The goal of this workshop is to bring together scientists who study large scale molecular systems both in the biological world and those from the polymer science community.
This workshop aims to bring broad-minded scientists interested in these challenges to discuss
state-of-the-art approaches and issues with the goal of advancing structural biophysics and applied fields. By discussing various approaches and ways to integrate knowledge on multiple scales, we hope to build a community to advance this important field.
The increase in computer power in tandem with algorithmic and force-field improvements are opening opportunities for modeling large biomolecular systems as never before. Yet, many challenges in modeling and simulations of such complex systems, in realistic environments, require innovations to make the necessary experimental connections and develop new theories and mechanistic details of the associated processes.
The workshop that we propose will follow and build upon the first workshop organized in Telluride (June 14-18, 2015) by Tamar Schlick and Klaus Schulten entitled "Challenges in Simulating Large-Scale Biomolecular Complexes", by focusing on the following subjects :
- Large scale simulations with respect to time and system size.
We will include recent advances in atomistic force-fields and technological advances in algorithms and hardware that make possible simulations on the millisecond time scales for systems composed of millions of atoms, such as large solvated biomolecules.
- Quantitative coarse-grained models going toward multi scale approaches.
We will highlight the development of models beyond atomistic with different resolution tailored to the problem under investigation. Such approaches are essential for addressing problems that are still out of reach by atomistic simulations, even with the best hardware and algorithms. Moreover, some collective phenomena and statistical properties of the systems emerge more naturally from a representation of the systems focusing only on the relevant degrees of freedom, approximating specific details.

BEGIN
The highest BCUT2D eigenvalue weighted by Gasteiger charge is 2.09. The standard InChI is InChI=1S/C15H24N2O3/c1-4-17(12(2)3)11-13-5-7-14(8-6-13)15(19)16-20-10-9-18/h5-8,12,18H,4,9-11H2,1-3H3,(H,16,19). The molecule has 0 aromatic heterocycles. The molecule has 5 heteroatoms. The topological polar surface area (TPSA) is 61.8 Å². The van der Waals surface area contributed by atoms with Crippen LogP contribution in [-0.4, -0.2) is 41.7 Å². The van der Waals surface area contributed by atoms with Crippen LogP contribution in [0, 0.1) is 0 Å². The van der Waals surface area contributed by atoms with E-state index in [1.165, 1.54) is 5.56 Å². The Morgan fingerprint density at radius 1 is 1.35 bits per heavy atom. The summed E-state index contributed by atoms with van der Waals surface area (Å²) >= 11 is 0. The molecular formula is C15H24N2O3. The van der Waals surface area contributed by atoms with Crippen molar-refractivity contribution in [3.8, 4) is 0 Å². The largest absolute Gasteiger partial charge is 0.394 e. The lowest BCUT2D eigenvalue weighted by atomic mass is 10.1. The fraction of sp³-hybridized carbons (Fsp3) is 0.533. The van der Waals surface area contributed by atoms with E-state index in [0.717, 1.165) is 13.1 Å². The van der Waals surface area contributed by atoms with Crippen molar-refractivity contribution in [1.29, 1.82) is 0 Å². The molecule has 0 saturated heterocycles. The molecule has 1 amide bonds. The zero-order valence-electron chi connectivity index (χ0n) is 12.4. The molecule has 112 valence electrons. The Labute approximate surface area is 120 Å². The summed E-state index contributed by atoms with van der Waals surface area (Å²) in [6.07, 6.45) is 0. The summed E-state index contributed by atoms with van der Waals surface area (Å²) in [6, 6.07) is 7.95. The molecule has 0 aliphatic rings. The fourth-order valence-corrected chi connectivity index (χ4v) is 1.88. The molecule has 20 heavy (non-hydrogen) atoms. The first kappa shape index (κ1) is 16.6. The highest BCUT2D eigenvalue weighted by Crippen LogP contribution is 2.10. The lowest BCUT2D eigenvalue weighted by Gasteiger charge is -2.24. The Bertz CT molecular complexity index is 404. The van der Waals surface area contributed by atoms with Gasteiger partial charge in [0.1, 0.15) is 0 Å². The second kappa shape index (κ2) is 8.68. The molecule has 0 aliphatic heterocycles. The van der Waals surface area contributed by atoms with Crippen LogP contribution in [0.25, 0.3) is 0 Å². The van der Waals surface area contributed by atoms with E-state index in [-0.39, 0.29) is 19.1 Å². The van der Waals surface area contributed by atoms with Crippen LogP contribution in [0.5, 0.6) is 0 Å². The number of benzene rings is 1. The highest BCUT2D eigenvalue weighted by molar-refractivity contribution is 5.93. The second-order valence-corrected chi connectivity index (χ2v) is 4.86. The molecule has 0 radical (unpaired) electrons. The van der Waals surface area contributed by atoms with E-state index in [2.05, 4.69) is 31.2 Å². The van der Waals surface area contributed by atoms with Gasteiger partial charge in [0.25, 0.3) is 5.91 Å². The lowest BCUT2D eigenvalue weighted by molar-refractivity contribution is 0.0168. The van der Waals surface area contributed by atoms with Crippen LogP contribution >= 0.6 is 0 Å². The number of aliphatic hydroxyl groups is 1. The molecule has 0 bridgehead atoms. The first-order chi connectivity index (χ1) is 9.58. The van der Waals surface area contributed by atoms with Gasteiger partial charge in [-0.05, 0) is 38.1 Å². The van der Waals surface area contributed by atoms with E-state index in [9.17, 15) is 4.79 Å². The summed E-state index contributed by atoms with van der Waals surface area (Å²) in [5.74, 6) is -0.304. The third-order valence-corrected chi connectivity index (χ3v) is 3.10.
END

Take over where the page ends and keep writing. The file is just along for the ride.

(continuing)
- Bridging the gap between polymer physics and large biomolecular systems.
We aim to unite two communities where complementary approaches are developed for the study of large molecular systems both on theory, simulation algorithms and experimental techniques. Several examples already show that the overlap between these communities can provide high impact results, including chromatin and RNA modeling.
All these areas will be represented by scientists with either a theoretical or experimental background. In the latter case, we will aim to bring experimentalists with modeling experience as well.
All the above mentioned subjects are crucial for the further development of large scale molecular simulations. However, scientists from such distant disciplines rarely have the chance to come together and exchange their point of view on the common problem of large molecular simulations. With this workshop we intend to create a long lasting discussion table that in the future will be the base of an established common effort for the design of self-assembling systems both biological and artificial.
The workshop will start the 21st of February at 14:30 and end the 24th at 12:45. The venue for the meeting is:
Joseph Loschmidt Hörsaal
Faculty of Chemistry
University of Vienna. Währinger Str. 42, 1090 Wien